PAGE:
October 25: Magyar Nouveau
2012/10/25 § Leave a comment
On this day in 1896 the Budapest Museum of Applied Arts (Magyar Iparművészeti Múzeum) opened.
Begun in 1893, the Museum was Budapest’s answer to similar institutions opened in cities like London (Victoria and Albert) and Vienna (Museum für angewandte Kunst) that showcased what William Morris had called the “Lesser Arts”–furniture, textiles and other crafts–normally not a part of proper hoity-toity fine arts museums. In Budapest the institution had specific and special political weight. The handcrafts celebrated local Hungarian (rather, Magyar) traditions as Hungary celebrated its Millennium in 1896–indeed, the inauguration of the museum was the final event in the millennium celebrations that had begun in May in Budapest, taking place in churches, learned institutions, cultural centers, military venues and royal palaces across the city and occasioning the opening of the grand new city park.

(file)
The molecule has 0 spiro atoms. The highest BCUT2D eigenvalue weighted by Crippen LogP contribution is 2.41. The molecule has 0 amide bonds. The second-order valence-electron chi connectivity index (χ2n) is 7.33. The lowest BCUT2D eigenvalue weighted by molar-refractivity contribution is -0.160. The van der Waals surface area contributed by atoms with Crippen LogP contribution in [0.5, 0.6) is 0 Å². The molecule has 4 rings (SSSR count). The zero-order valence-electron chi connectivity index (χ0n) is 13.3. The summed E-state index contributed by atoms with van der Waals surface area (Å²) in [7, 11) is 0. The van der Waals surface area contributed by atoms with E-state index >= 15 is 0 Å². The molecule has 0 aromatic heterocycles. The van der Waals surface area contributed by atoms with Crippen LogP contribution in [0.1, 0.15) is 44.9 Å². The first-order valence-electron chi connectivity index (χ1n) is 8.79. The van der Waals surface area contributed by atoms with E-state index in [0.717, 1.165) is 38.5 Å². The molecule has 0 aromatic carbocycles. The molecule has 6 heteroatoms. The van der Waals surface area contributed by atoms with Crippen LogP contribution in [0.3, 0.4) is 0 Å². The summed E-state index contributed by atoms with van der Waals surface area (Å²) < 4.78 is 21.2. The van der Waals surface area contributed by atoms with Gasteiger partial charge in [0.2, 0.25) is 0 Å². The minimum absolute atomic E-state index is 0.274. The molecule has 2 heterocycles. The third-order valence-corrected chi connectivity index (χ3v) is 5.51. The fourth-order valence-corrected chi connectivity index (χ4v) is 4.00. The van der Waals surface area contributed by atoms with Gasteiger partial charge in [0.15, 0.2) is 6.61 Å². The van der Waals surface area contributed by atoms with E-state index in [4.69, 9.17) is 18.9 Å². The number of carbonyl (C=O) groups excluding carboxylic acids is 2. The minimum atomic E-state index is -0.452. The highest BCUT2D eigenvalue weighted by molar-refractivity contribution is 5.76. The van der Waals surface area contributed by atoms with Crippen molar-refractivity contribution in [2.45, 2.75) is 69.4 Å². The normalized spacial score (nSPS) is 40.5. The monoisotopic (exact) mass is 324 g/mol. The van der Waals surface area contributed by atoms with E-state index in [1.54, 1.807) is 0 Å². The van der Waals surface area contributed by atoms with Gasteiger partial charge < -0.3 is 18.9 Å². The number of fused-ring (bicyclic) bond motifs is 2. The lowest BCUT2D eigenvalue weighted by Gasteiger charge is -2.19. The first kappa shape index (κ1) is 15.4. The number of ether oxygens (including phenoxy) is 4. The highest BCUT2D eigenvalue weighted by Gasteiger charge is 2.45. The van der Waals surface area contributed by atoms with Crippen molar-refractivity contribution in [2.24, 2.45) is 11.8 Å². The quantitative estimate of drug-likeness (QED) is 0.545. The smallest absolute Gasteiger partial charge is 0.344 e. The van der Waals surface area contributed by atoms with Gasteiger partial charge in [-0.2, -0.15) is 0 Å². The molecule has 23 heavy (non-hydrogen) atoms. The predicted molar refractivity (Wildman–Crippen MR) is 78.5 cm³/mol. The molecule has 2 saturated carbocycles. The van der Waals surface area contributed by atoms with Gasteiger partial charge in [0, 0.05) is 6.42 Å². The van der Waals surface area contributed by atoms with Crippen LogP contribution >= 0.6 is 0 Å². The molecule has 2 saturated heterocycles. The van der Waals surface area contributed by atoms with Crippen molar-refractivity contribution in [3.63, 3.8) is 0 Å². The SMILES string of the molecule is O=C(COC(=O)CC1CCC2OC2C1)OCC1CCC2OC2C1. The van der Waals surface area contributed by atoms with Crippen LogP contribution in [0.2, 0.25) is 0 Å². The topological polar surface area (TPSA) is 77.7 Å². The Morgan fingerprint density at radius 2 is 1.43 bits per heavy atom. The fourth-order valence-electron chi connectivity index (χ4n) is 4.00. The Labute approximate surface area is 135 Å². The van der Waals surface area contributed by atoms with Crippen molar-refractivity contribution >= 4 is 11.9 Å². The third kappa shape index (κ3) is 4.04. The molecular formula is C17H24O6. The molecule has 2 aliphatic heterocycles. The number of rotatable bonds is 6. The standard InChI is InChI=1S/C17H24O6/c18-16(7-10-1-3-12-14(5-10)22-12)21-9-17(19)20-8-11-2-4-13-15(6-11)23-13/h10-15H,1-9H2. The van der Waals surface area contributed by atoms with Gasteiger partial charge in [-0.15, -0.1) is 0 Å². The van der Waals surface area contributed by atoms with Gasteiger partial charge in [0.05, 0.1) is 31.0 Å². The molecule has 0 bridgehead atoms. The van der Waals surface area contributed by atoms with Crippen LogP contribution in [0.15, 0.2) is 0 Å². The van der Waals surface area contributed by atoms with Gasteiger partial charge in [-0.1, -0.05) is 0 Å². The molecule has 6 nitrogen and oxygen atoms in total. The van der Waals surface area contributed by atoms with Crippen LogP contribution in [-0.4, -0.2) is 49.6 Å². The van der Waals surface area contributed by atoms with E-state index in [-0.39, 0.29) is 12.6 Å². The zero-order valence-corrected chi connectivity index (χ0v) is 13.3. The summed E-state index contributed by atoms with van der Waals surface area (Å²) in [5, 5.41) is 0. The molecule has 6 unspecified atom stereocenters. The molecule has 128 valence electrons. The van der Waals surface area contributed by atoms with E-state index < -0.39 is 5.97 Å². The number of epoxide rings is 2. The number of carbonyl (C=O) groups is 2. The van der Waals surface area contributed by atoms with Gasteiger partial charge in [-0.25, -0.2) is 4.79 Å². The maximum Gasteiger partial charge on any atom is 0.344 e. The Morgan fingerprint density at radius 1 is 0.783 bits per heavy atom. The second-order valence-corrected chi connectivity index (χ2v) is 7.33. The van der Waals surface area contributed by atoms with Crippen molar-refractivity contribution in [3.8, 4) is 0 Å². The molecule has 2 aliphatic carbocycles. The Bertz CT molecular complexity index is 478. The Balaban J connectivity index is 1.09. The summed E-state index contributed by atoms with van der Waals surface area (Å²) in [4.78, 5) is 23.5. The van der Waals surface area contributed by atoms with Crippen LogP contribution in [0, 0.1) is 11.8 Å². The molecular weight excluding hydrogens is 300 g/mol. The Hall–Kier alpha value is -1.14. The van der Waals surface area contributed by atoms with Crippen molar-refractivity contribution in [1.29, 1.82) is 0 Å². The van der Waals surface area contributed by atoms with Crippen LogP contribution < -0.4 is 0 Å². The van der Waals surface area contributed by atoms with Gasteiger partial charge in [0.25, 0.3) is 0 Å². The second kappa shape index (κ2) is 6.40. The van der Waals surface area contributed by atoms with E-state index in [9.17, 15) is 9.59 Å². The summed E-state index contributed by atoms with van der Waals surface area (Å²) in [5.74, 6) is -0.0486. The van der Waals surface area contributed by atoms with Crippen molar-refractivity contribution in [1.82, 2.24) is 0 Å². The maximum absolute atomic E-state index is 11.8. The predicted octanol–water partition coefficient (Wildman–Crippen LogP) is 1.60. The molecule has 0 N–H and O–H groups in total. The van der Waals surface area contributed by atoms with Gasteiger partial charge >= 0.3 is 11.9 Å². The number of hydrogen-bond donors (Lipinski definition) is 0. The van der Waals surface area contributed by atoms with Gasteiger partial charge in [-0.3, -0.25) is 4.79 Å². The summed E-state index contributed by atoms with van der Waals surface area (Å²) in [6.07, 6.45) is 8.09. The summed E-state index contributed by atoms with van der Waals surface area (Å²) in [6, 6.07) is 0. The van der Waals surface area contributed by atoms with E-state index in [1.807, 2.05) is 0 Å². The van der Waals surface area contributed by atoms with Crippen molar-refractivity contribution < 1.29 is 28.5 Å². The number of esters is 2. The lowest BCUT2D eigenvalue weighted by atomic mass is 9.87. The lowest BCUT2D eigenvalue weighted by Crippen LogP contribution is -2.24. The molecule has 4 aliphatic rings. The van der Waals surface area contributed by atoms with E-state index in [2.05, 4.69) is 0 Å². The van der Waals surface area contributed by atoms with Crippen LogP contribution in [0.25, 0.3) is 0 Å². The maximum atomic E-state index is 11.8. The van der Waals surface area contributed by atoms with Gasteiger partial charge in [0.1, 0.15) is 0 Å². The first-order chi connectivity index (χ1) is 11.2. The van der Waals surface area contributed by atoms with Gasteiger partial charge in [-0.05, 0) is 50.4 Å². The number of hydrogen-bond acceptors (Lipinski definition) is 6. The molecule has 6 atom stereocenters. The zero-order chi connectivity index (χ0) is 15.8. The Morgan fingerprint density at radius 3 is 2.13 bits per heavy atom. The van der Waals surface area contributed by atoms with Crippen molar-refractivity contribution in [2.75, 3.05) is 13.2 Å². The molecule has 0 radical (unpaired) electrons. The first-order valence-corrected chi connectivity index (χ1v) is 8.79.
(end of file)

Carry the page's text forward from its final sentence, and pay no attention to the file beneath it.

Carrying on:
The architect chosen for the museum was Ödön Lechner (1845-1914). Schooled in Budapest and at the Schinkel academy in Germany, he spent some time in Paris during the late 1870, witnessing starts of Art Nouveau, before finding success as a practitioner in Budapest. Lechner channeled all of the progressive developments across Europe that accounted for the various flavors of Art Nouveau, called szecesszió in Hungary. Craft traditions of ornament were melded to academically sound plans built of traditional and new materials like iron. Lechner drew from a the great variety of historical mythologies, including Persian courtyards, Mongolian carpets, Magyar embroidery and contemporary Zsolnay tile (even on the dome!) in his design for the Museum which is as much a display of “applied art” as the collections inside.
Image: the museum (Clio’s)